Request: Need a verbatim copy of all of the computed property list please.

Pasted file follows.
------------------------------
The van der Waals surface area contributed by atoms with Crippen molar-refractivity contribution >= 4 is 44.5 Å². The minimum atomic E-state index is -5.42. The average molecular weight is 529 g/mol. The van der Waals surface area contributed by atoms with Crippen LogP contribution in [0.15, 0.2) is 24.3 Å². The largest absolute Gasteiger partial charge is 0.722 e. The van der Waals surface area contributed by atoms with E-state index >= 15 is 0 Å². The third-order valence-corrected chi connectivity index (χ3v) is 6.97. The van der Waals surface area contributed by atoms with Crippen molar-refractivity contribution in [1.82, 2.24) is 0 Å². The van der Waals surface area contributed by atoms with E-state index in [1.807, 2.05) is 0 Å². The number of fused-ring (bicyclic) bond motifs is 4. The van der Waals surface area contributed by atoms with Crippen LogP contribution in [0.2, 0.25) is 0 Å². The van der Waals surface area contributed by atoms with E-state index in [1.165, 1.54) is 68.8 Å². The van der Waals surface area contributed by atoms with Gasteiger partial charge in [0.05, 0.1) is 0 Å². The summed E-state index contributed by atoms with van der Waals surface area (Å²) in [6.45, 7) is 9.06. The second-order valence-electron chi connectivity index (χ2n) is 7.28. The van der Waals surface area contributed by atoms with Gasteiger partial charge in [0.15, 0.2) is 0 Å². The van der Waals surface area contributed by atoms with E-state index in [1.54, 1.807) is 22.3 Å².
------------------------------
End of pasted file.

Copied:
The van der Waals surface area contributed by atoms with Crippen molar-refractivity contribution >= 4 is 44.5 Å². The minimum atomic E-state index is -5.42. The average molecular weight is 529 g/mol. The van der Waals surface area contributed by atoms with Crippen LogP contribution in [0.15, 0.2) is 24.3 Å². The largest absolute Gasteiger partial charge is 0.722 e. The van der Waals surface area contributed by atoms with E-state index >= 15 is 0 Å². The third-order valence-corrected chi connectivity index (χ3v) is 6.97. The van der Waals surface area contributed by atoms with Crippen molar-refractivity contribution in [1.82, 2.24) is 0 Å². The van der Waals surface area contributed by atoms with E-state index in [1.807, 2.05) is 0 Å². The number of fused-ring (bicyclic) bond motifs is 4. The van der Waals surface area contributed by atoms with Crippen LogP contribution in [0.2, 0.25) is 0 Å². The van der Waals surface area contributed by atoms with E-state index in [1.165, 1.54) is 68.8 Å². The van der Waals surface area contributed by atoms with Gasteiger partial charge in [0.05, 0.1) is 0 Å². The summed E-state index contributed by atoms with van der Waals surface area (Å²) in [6.45, 7) is 9.06. The second-order valence-electron chi connectivity index (χ2n) is 7.28. The van der Waals surface area contributed by atoms with Gasteiger partial charge in [0.15, 0.2) is 0 Å². The van der Waals surface area contributed by atoms with E-state index in [1.54, 1.807) is 22.3 Å².